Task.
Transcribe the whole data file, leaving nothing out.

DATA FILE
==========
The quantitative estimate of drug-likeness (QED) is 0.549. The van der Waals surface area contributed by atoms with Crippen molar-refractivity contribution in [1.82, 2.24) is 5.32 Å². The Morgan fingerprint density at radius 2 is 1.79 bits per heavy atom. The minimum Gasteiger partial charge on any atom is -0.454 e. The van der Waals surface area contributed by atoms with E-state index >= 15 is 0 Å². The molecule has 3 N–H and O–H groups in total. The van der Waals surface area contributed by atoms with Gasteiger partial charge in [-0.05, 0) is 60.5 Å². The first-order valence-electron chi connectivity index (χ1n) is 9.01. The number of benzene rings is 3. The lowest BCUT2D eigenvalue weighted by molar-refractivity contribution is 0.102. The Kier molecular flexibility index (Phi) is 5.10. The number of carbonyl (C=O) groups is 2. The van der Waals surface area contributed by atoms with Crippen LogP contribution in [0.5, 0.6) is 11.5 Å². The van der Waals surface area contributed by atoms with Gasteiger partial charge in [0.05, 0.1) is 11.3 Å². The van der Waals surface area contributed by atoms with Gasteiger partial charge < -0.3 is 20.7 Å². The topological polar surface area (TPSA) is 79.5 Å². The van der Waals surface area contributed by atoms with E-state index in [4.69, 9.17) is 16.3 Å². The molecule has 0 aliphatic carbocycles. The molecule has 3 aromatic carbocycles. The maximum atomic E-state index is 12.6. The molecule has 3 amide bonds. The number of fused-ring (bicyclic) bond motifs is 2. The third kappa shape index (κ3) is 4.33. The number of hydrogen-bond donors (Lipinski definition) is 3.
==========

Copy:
The quantitative estimate of drug-likeness (QED) is 0.549. The van der Waals surface area contributed by atoms with Crippen molar-refractivity contribution in [1.82, 2.24) is 5.32 Å². The Morgan fingerprint density at radius 2 is 1.79 bits per heavy atom. The minimum Gasteiger partial charge on any atom is -0.454 e. The van der Waals surface area contributed by atoms with E-state index >= 15 is 0 Å². The molecule has 3 N–H and O–H groups in total. The van der Waals surface area contributed by atoms with Gasteiger partial charge in [-0.05, 0) is 60.5 Å². The first-order valence-electron chi connectivity index (χ1n) is 9.01. The number of benzene rings is 3. The lowest BCUT2D eigenvalue weighted by molar-refractivity contribution is 0.102. The Kier molecular flexibility index (Phi) is 5.10. The number of carbonyl (C=O) groups is 2. The van der Waals surface area contributed by atoms with Crippen LogP contribution in [0.5, 0.6) is 11.5 Å². The van der Waals surface area contributed by atoms with Gasteiger partial charge in [0.05, 0.1) is 11.3 Å². The van der Waals surface area contributed by atoms with Gasteiger partial charge < -0.3 is 20.7 Å². The topological polar surface area (TPSA) is 79.5 Å². The van der Waals surface area contributed by atoms with E-state index in [4.69, 9.17) is 16.3 Å². The molecule has 0 aliphatic carbocycles. The molecule has 3 aromatic carbocycles. The maximum atomic E-state index is 12.6. The molecule has 3 amide bonds. The number of fused-ring (bicyclic) bond motifs is 2. The third kappa shape index (κ3) is 4.33. The number of hydrogen-bond donors (Lipinski definition) is 3.